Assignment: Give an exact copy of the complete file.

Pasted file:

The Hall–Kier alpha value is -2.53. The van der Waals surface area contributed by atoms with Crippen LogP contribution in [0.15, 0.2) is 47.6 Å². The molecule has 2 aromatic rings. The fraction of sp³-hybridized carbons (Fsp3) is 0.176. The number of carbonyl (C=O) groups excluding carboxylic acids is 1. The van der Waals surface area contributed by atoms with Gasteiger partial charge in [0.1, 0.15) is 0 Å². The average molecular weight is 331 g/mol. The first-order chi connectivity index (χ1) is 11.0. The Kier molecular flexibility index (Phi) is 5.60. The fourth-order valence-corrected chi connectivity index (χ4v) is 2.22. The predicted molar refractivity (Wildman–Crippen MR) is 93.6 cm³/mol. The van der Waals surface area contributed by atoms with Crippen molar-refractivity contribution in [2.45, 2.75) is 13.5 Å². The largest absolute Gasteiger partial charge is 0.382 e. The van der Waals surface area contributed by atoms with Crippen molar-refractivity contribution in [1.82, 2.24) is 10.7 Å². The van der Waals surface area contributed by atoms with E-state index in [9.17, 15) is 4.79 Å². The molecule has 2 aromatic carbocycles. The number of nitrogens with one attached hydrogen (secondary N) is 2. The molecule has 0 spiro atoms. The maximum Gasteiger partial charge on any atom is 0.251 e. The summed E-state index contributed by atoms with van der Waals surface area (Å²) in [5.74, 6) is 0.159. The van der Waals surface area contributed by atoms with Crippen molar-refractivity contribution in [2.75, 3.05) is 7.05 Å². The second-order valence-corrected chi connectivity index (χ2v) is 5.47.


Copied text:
The Hall–Kier alpha value is -2.53. The van der Waals surface area contributed by atoms with Crippen LogP contribution in [0.15, 0.2) is 47.6 Å². The molecule has 2 aromatic rings. The fraction of sp³-hybridized carbons (Fsp3) is 0.176. The number of carbonyl (C=O) groups excluding carboxylic acids is 1. The van der Waals surface area contributed by atoms with Gasteiger partial charge in [0.1, 0.15) is 0 Å². The average molecular weight is 331 g/mol. The first-order chi connectivity index (χ1) is 11.0. The Kier molecular flexibility index (Phi) is 5.60. The fourth-order valence-corrected chi connectivity index (χ4v) is 2.22. The predicted molar refractivity (Wildman–Crippen MR) is 93.6 cm³/mol. The van der Waals surface area contributed by atoms with Crippen molar-refractivity contribution in [2.45, 2.75) is 13.5 Å². The largest absolute Gasteiger partial charge is 0.382 e. The van der Waals surface area contributed by atoms with Crippen molar-refractivity contribution in [1.82, 2.24) is 10.7 Å². The van der Waals surface area contributed by atoms with E-state index in [9.17, 15) is 4.79 Å². The molecule has 2 aromatic carbocycles. The number of nitrogens with one attached hydrogen (secondary N) is 2. The molecule has 0 spiro atoms. The maximum Gasteiger partial charge on any atom is 0.251 e. The summed E-state index contributed by atoms with van der Waals surface area (Å²) in [5.74, 6) is 0.159. The van der Waals surface area contributed by atoms with Crippen molar-refractivity contribution in [2.75, 3.05) is 7.05 Å². The second-order valence-corrected chi connectivity index (χ2v) is 5.47.